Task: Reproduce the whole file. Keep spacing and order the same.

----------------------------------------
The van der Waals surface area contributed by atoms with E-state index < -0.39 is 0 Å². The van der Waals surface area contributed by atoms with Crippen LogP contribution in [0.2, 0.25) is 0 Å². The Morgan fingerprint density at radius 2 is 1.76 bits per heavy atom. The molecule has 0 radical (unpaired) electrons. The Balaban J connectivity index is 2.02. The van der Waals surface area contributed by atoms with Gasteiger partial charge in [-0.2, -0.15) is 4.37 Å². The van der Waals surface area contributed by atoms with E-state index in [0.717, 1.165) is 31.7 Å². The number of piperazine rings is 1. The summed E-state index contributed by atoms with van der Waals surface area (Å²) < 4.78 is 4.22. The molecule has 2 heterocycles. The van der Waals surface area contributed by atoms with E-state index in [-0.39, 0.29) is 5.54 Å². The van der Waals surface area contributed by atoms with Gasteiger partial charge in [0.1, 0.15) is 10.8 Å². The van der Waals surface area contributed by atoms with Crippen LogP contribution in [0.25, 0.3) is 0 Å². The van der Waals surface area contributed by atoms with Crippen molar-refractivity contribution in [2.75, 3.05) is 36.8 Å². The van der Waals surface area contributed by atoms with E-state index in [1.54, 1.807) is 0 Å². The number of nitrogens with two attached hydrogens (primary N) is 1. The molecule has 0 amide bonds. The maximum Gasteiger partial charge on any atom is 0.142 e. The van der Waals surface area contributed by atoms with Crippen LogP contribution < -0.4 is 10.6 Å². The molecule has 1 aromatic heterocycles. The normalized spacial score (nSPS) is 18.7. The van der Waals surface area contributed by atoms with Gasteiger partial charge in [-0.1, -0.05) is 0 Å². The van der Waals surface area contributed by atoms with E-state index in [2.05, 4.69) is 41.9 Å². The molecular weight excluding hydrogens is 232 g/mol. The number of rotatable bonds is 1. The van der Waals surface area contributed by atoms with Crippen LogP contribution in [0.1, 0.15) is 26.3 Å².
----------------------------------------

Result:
The van der Waals surface area contributed by atoms with E-state index < -0.39 is 0 Å². The van der Waals surface area contributed by atoms with Crippen LogP contribution in [0.2, 0.25) is 0 Å². The Morgan fingerprint density at radius 2 is 1.76 bits per heavy atom. The molecule has 0 radical (unpaired) electrons. The Balaban J connectivity index is 2.02. The van der Waals surface area contributed by atoms with Gasteiger partial charge in [-0.2, -0.15) is 4.37 Å². The van der Waals surface area contributed by atoms with E-state index in [0.717, 1.165) is 31.7 Å². The number of piperazine rings is 1. The summed E-state index contributed by atoms with van der Waals surface area (Å²) < 4.78 is 4.22. The molecule has 2 heterocycles. The van der Waals surface area contributed by atoms with E-state index in [-0.39, 0.29) is 5.54 Å². The van der Waals surface area contributed by atoms with Gasteiger partial charge in [0.1, 0.15) is 10.8 Å². The van der Waals surface area contributed by atoms with Crippen LogP contribution in [0.25, 0.3) is 0 Å². The van der Waals surface area contributed by atoms with Crippen molar-refractivity contribution in [2.75, 3.05) is 36.8 Å². The van der Waals surface area contributed by atoms with E-state index in [1.54, 1.807) is 0 Å². The number of nitrogens with two attached hydrogens (primary N) is 1. The molecule has 0 amide bonds. The maximum Gasteiger partial charge on any atom is 0.142 e. The van der Waals surface area contributed by atoms with Crippen LogP contribution < -0.4 is 10.6 Å². The molecule has 1 aromatic heterocycles. The normalized spacial score (nSPS) is 18.7. The van der Waals surface area contributed by atoms with Gasteiger partial charge in [-0.1, -0.05) is 0 Å². The van der Waals surface area contributed by atoms with E-state index in [2.05, 4.69) is 41.9 Å². The molecular weight excluding hydrogens is 232 g/mol. The number of rotatable bonds is 1. The van der Waals surface area contributed by atoms with Crippen LogP contribution in [0.1, 0.15) is 26.3 Å².